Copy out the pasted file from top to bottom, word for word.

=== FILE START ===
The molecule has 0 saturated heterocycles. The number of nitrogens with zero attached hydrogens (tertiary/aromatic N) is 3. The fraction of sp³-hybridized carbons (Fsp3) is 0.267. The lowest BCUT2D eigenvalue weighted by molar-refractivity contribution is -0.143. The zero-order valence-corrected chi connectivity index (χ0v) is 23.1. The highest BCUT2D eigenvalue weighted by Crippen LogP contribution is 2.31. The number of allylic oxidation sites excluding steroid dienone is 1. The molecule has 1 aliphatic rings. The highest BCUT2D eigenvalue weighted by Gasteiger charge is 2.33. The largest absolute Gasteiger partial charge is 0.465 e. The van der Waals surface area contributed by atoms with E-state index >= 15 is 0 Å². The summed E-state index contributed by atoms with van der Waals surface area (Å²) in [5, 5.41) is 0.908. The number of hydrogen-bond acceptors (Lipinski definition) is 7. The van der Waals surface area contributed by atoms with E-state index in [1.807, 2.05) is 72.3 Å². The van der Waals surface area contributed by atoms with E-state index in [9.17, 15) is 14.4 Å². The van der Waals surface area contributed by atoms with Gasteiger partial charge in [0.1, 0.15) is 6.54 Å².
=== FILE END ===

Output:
The molecule has 0 saturated heterocycles. The number of nitrogens with zero attached hydrogens (tertiary/aromatic N) is 3. The fraction of sp³-hybridized carbons (Fsp3) is 0.267. The lowest BCUT2D eigenvalue weighted by molar-refractivity contribution is -0.143. The zero-order valence-corrected chi connectivity index (χ0v) is 23.1. The highest BCUT2D eigenvalue weighted by Crippen LogP contribution is 2.31. The number of allylic oxidation sites excluding steroid dienone is 1. The molecule has 1 aliphatic rings. The highest BCUT2D eigenvalue weighted by Gasteiger charge is 2.33. The largest absolute Gasteiger partial charge is 0.465 e. The van der Waals surface area contributed by atoms with E-state index >= 15 is 0 Å². The summed E-state index contributed by atoms with van der Waals surface area (Å²) in [5, 5.41) is 0.908. The number of hydrogen-bond acceptors (Lipinski definition) is 7. The van der Waals surface area contributed by atoms with E-state index in [1.807, 2.05) is 72.3 Å². The van der Waals surface area contributed by atoms with E-state index in [9.17, 15) is 14.4 Å². The van der Waals surface area contributed by atoms with Gasteiger partial charge in [0.1, 0.15) is 6.54 Å².